Leo Tolstoy and Max Weber on value neutrality of university research The problem of value neutrality of science is considered on the basis of works by Leo Tolstoy and Max Weber. In the first part of the article, the statements on the value neutrality of scientific knowledge and university teaching by Weber and Tolstoy are made explicit and analyzed in a comparative perspective. In the second part, the central problem of Tolstoy and Weber, that is, a rational choice of the value paradigm, is studied systematically. Differences in their assumptions and conclusions are shown. In the third part, a historical commentary to the context of Tolstoys and Webers works is given. The works are treated as episodes in a wider modern history of the value neutralization of the scientific knowledge and university teaching. The specifics of this process are tightly connected with the fundamental principles of the modern research university (the Humboldtian model of university).
The first volume contains articles devoted to the problems of sociology of space, as well as the theory and the history of sociology. The main issues considered here are the theoretical analysis of the phenomena of empire, the theoretical problems of mobility and globalization and the perspectives of sociological theory in Russia. The are followed by the articles on the value of the classical works of J.-J. Rousseau, F. Toennies, M. Weber et al. The conluding chapters are devoted to the German conservative sociology of intellectuals.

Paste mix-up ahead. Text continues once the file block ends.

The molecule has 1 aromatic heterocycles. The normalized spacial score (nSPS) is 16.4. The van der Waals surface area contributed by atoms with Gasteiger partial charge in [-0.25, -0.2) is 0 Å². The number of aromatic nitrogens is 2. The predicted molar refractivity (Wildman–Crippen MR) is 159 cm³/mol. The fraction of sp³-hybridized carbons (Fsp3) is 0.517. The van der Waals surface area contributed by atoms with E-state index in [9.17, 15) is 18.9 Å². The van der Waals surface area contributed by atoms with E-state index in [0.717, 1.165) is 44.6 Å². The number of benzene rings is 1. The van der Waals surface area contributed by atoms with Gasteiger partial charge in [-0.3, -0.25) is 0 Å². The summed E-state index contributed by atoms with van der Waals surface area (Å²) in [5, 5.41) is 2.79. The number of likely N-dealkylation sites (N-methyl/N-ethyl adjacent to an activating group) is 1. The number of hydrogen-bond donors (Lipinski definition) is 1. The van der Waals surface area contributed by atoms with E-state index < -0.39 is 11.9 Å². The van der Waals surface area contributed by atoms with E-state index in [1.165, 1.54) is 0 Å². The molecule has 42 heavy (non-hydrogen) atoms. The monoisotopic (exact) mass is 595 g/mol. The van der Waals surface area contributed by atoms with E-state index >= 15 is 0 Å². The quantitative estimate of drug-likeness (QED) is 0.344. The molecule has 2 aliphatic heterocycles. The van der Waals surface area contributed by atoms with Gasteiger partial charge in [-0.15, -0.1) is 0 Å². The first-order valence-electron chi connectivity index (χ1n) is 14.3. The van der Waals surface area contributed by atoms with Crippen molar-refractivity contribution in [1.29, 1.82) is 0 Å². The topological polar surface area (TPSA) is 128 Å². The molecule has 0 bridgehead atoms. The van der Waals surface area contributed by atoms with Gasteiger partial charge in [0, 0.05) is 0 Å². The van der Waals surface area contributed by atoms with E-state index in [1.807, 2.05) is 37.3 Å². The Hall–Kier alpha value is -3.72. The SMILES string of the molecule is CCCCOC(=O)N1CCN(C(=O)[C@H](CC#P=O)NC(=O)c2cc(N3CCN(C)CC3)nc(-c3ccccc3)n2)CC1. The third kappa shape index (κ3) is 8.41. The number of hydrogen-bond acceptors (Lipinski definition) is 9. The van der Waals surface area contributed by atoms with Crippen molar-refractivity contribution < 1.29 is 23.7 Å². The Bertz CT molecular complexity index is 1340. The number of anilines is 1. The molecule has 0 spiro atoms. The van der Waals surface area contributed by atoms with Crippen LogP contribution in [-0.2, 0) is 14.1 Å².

The collective monograph contributes to theoretical understanding of the mutual influences and reconfigurations of scientific and lay knowledge about society. This book summarizes the results of theoretical, historical and sociological studies of varying conceptualizations of social knowledge in different disciplinary fields of social sciences, carried out on the basis of an analysis of a representative corpus of classical and contemporary works. The contributors to this volume make use of conceptual tools of the sociology of knowledge, theoretical sociology, as well as modern methodological approaches of cognitive social science in order to attain generalizations about inner mechanisms of reciprocal influences of ordinary social knowledge and social sciences and to make first steps toward closing the lacunae in our understanding of the processes of reflective reconfiguration of scientific and common-sense knowledge about society. These processes are illustrated with examples taken from a broad range of disciplinary areas: sociology of science and social studies of professions, social ecology and bioethics, social epistemology,modern social theory and conceptions of “folk sociology”. The book is supposed to be useful to readers in many different fields of social sciences and humanities, including those studying sociology at advanced level. It also will make an immediate appeal to the general reader familiar with contemporary social theory.